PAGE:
Dr. Labbato received a Bachelor of Fine Art in Painting from the Art Academy of Cincinnati, and subsequently completed an accelerated Bachelor of Science in Nursing at Northern Kentucky University. Dr. Labbato’s early clinical practice was spent in acute care, phase one oncology clinical trials, and hospice nursing in the home and inpatient settings before ultimately earning a Doctor of Nursing Practice at the University of Kentucky and assuming their present role. Dr. Labbato has completed additional training in trauma-informed sensitive practice, assessment and supportive care of the older adult with a cancer diagnosis (Memorial Sloan Kettering Cancer Center), primary palliative care for oncology APRNs (End of Life Nursing Education Consortium), and competent care of LGBTQIA+ persons (University of Louisville).

Dr Labbato’s work also includes a photography practice and they have had works selected for inclusion in exhibitions at the Columbus Museum of Art in Ohio and the Museum Angewandte Kunst, in Frankfurt Germany.

Join Survivorship Champions

Survivorship Champions is for all clinicians and researchers, both oncology and primary care, who are interested in improving survivorship care and primary care’s role in caring for cancer survivors.

It’s free to join NCCS Survivorship Champions, and as a member you’ll receive information and resources from NCCS, invitations to webinars, and access to training materials about improving care for cancer survivors.
Learn more and sign up to join Survivorship Champions.

Introduction

Shelley Fuld Nasso, MPP

CEO, NCCS

NCCS has an incredible network of advocates, cancer survivors and caregivers, who are passionate about sharing their experiences and advocating for better, more holistic care for cancer survivors. Please enjoy these videos, in which long-term survivors describe their post-treatment needs and challenges in receiving survivorship care.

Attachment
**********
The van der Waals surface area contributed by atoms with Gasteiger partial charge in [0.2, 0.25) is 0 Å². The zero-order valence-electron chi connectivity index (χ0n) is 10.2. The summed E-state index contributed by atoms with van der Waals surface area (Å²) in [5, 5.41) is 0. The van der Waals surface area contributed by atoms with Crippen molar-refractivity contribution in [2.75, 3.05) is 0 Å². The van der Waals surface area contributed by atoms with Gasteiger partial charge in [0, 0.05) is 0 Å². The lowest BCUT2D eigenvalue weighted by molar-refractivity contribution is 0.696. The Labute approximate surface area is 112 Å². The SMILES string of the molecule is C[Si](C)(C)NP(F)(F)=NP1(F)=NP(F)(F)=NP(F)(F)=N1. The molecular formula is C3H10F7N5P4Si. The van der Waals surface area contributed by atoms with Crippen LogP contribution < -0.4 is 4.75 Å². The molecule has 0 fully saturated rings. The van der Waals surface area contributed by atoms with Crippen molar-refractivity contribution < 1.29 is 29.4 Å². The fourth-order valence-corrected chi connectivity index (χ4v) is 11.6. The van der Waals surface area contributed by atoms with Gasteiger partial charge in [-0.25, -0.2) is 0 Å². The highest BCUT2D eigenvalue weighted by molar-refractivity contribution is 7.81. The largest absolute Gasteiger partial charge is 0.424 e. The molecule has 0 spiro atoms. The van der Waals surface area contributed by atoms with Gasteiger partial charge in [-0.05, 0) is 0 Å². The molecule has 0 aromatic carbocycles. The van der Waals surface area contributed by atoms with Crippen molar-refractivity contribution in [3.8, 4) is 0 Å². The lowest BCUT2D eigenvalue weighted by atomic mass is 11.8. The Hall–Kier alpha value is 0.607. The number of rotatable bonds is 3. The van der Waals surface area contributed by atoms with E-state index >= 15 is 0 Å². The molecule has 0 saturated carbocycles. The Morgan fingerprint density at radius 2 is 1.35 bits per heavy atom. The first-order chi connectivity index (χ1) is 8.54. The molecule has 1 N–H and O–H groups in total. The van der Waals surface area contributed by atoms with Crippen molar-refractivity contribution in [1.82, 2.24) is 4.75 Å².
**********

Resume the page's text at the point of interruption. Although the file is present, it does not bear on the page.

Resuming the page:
Ana María López, MD, MPH

Sidney Kimmel Medical College

As a medical oncologist, I see my job as taking care of the whole person with cancer, from diagnosis through post-treatment survivorship. In my career, I have seen the gaps in care that cancer patients face, during treatment and as they transition to post-treatment care. As Past President of the American College of Physicians, I know the challenges that primary care physicians face in practice and the desire of primary care physicians to learn more about the needs of cancer survivors. Through Survivorship Champions, we hope to provide support, resources, best practices, and community to clinicians and researchers who are interested in improving survivorship care.

Take Our Concerns Seriously

People talk about a “new normal” after cancer, but many cancer survivors say that there is no such thing as a new normal. After a cancer diagnosis, their lives have been changed forever. Fear of recurrence is a significant and often debilitating concern for many cancer survivors. And the effects of cancer treatment are long-lasting. Cancer survivors tell us that they need their care team to take their concerns seriously.

Understand the Collateral Damage of Cancer Treatment

Cancer treatment has long-lasting effects on cancer survivors’ physical health, mental health, and quality of life. Some use the term “collateral damage” to describe the effects of cancer treatment. Some treatments cause infertility, heart damage, neuropathy, and other significant health effects. Cancer survivors tell us that they are not always prepared for the long-term effects, and they wish their primary care team better understood the long-term effects of cancer treatment.

Communication Is Critical

Cancer patients and survivors see multiple different doctors as part of their ongoing medical care, and often the task of coordinating among different clinicians falls on the patient. Many cancer survivors become strong advocates for themselves and share information among their providers, but it can be a huge burden. Communication between the oncology team and primary care physician is critical to ensuring continuity and coordination of care.